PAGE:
City College poised to offer scholarships to Indigenous students (with update)

Among updates on the phase-in to on-campus instruction President Ricky Shabazz announces developments on Land Acknowledgement efforts


Sylvia Ramirez, who has acted as the scholarship coordinator since 2016, cheerfully welcomes guests to the 2019 Friends of Downtown Scholarship Luncheon. Connecting students with financial backing is key to the success of students of all backgrounds, and also serves as a means for San Diego City College to fulfill its mission of offering equitable and accessible education. San Diego City College on Flickr photo

Philip Salata, Multimedia Journalist

Update (January 27, 5:40 p.m.): This story has been updated to include a response to an email inquiry to City College Public Information Officer Cesar Gumapas.

In a video shot on Jan. 20 at the San Diego City College bookstore, which has been active as a resource center throughout the COVID-19 pandemic, President Ricky Shabazz echoed the district-wide announcement of a delayed return to on-campus instruction. 

Shabazz informed the City community of resources being allocated for health and safety, potentially including a vending machine with COVID-19 rapid tests available to students free of cost, to be located in the campus cafeteria. 

He also took the opportunity to announce developments in the ongoing work toward crafting practical measures for the acknowledgment that City sits on unceded land belonging to the Kumeyaay Nation. 

Among these efforts are the intent to hire a Native American Studies professor, as well as to create a scholarship for Indigenous students.

“We believe that this is the right thing to do in the spirit of social justice,” Shabazz said, “with the host of other things that we are doing to relieve the debt of any Indigenous student who has ever attended San Diego City College.”

In an email to City College Public Information Officer Cesar Gumapas on Jan. 21, City Times Media requested clarification as to whether this scholarship fund is meant to relieve all the past debt of Indigenous students or if it is a scholarship for future students as a symbolic relief of past debts.

Gumapas clarified in a written response on Jan. 26 that funds will be allocated both toward relieving all past debt, which involves 97 students and approximately $62,000, as well as establishing a scholarship for incoming Native American students.

Actions being taken at City stem from a collaboration with other local universities, including UC San Diego and San Diego State University.

According to Shabazz, work on City’s land acknowledgment initiative is being conducted by a team spearheaded by the Dean of Information and Learning Technology, Robbie Ewell.

UCSD professor Theresa Ambo, who will be the guest speaker at City’s 2022 Spring Convocation, has insisted that land acknowledgment efforts must go beyond mere words. The address will be broadcast on Thursday, Jan. 27 at 9 a.m. on the City College YouTube channel.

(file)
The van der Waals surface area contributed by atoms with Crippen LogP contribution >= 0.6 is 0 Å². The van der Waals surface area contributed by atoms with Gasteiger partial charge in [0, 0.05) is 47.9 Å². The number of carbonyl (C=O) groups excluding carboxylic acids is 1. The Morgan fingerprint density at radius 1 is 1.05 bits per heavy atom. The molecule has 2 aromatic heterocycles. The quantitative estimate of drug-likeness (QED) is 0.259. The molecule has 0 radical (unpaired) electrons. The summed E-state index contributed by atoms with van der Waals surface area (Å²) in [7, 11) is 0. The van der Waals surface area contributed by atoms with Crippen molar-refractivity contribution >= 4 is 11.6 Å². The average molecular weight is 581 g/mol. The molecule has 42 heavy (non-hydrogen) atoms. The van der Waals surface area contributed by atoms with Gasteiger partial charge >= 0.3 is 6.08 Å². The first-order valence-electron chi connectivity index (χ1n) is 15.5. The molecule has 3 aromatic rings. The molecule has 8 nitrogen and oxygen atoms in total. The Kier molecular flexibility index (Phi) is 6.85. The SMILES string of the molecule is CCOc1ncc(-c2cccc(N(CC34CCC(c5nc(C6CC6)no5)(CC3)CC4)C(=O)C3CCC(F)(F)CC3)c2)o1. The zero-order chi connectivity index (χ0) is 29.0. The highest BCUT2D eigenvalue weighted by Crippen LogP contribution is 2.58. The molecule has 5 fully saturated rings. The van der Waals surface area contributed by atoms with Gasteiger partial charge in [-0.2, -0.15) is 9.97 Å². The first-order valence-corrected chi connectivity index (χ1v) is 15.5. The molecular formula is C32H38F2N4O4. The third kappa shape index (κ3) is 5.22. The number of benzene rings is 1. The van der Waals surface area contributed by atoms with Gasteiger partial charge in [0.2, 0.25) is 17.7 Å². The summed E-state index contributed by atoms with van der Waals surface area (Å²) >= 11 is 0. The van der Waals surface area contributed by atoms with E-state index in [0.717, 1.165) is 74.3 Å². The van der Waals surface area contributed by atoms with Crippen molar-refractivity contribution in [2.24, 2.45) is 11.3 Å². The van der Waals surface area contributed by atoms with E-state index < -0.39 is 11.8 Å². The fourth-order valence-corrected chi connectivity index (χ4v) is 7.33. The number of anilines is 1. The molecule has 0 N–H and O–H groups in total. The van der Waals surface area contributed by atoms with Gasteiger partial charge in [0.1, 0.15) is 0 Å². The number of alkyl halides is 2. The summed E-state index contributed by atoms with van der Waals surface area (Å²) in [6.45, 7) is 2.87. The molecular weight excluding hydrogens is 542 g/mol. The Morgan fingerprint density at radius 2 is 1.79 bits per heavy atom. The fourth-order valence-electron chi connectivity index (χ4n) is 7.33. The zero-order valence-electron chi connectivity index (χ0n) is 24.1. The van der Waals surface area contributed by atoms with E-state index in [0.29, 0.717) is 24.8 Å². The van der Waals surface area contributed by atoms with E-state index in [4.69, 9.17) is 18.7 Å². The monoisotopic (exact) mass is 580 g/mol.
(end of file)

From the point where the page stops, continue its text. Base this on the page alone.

Ambo herself is a member of the Gabrieleño/Tongva and Luiseño tribes, and her research focuses on educational equity for American Indian students.

In her article, “The Future is in the Past: How Land-Grab Universities Can Shape the Future of Higher Education,” Ambo describes how California universities alone claimed over 1.7 million acres of Indigenous land as a part of the 1862 Morrill Act.

The act essentially legalized the federal appropriation of approximately 10.7 million acres of land across the United States from nearly 250 Native Nations.

The article describes how California “land-grab” universities (the term used for universities that received land as a result of the Morrill Act) profited from the appropriated territories by the sale of “scrip” and mineral rights. A “scrip” is a federal land grant and was commonly used in the 19th century as federal aid, providing states with land in lieu of money.

California universities made $3.6 million from the sale of these land vouchers alone. 

This is but a fraction of the profits earned by these universities, which have been functioning on Indigenous land since their creation.

In June 2019 Governor Gavin Newsom made a historic acknowledgment of the genocide and “war of extermination” decreed by California’s first Governor Peter Burnett through an executive order in 1851.

As a result, 80% of California’s Native population was eradicated in 20 years.

Newsom’s acknowledgment, however, stopped short of offering reparations to the Native Californian communities.

The work to devise practical ways to honor and repay the debts owed to Indigenous Californians has been led by local tribes and coalitions for years.

Starting in 2019, east Oakland residents could opt to pay a voluntary land tax as a way of supporting Indigenous land rematriation.

The Shuumi Land Tax is the result of a campaign led by the Sogorea Te’ Land Trust led by urban Indigenous women. Residents can calculate their recommended contribution based on their income and/or type of property they own.

Still, scholars of Indigenous law and policy acknowledge the complexity of arriving at an adequate form of justice to Native Americans. 

CalMatters reported that enrollment of Indigenous students at community colleges has gone down, especially during the pandemic. The relationship between Native communities and public educational institutions, which have been built on stolen lands, is complex. The history of forced assimilation in boarding schools is equally recent.

Funding tribal colleges has helped address some of the basic barriers to accessing higher education. The question remains as to what public institutions will do to create a more hospitable environment.

Shabazz’s statement suggests City is moving forward in the formal land acknowledgment process by creating channels for Indigenous student support.